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My system: Ubuntu 11.10, LAMP Stack.


I run the following in terminal and it does the back up correctly.

mysqldump -u root  dbBugTracker > BAK/dbw.sql

But I include it in my php code like the following and it does NOT work.

exec('/usr/bin/mysqldump -u root  dbTracker > BAK/dbT.sql');


  • I tried putting a second parameter in exec but nothing is shown except the word Array. I print it out but nothing in it.
  • The file dbw.sql is actually created as a result of the exec function but it is 0 bytes.
  • I tried with the full path and without for mysql and the same result is seen. i.e., 0 bytes.
  • The folder BAK is within my project folder and I even gave it 777 permissions.
  • Even tried different file names and databases but the result is the same.

I appreciate any inputs on this. Thank!

MORE INFO: I added 2>&1 to the exec line and NOW the file contains some text but NOT the DB dump. This is an error and I have no idea how to deal with this :( Here's the error

mysqldump: Got error: 1045: Access denied for user 'root'@'localhost' (using password: NO) when trying to connect So this is what the output file (dbw.sql) now contains. Once again, it works fine when I run the dump from terminal.

share|improve this question
Have you tried running the PHP script from the command line - i.e. just to ensure that it is not a problem with environment variables? – Ed Heal Apr 12 '12 at 5:03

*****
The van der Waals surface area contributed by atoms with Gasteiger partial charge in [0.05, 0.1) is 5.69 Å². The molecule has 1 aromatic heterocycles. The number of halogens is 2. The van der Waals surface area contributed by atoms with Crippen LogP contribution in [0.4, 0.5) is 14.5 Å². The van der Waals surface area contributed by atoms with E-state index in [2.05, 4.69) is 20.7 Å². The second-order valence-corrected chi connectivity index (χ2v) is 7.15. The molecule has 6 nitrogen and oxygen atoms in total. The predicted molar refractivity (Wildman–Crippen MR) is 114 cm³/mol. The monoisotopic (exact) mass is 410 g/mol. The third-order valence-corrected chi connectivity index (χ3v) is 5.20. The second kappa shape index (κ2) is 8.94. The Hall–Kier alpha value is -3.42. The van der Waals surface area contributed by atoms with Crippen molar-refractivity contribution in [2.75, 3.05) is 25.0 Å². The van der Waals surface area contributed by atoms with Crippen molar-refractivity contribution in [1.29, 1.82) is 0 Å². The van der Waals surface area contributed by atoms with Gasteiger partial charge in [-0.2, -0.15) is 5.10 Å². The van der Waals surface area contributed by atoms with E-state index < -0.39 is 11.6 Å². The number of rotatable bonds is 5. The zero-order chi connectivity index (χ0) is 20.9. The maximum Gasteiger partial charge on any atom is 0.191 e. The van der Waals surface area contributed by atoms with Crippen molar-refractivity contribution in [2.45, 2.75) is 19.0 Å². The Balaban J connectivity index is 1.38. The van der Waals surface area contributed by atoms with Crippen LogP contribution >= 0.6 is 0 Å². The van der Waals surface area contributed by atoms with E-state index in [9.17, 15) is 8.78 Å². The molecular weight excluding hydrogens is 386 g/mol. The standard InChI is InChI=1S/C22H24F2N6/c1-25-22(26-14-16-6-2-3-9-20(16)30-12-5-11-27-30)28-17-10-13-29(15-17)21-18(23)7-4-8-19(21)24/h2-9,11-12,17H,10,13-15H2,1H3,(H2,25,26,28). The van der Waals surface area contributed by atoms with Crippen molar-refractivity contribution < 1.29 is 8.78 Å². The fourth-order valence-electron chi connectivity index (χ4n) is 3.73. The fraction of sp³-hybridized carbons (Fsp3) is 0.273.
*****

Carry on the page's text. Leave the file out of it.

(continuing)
did you try shell_exec function? – SuperNoob Apr 12 '12 at 5:15
There you go, you are denied root user access. Like I said, you need to create a new database user in MySQL. Would you like me to append my answer with a few helpful hints? It's really simple to do. :) – Matthew Blancarte Apr 12 '12 at 5:22
@SuperNoob I tried shell_exec... Same result as my update... Return value is NULL. – itsols Apr 12 '12 at 5:24
@MatthewBlancarte Please do show me your modified answer. Really appreciate this input! – itsols Apr 12 '12 at 5:25
up vote 3 down vote accepted

You're running that dump command as a different user while on the command line. You are running it as Apache (I assume) when using exec(). Try adding a password parameter to the exec command, or creating an php-specific user in your db with appropriate privileges.

UPDATE:: As I guessed, you are not able to use the root user while executing this dump using PHP. So, create a new user.

First, login to your database from the command line. If you are the root user, don't bother with using -u root:


Now that you're logged in, go ahead and create a new user for Apache to use:

GRANT ALL ON database_name.* TO yourapacheuser@localhost IDENTIFIED BY 'yourpassword';

Go ahead and logout of mysql:


Next, let's re-work your original code a bit...

$db_user = 'newusername';
$db_pass = 'pass';

$command = "mysqldump --add-drop-table -u $db_user -p$db_pass database_name > backup.file.sql";
$output = `$command`;
echo "Your database has now been backed up.";

Now, to execute the file, run this from the command line: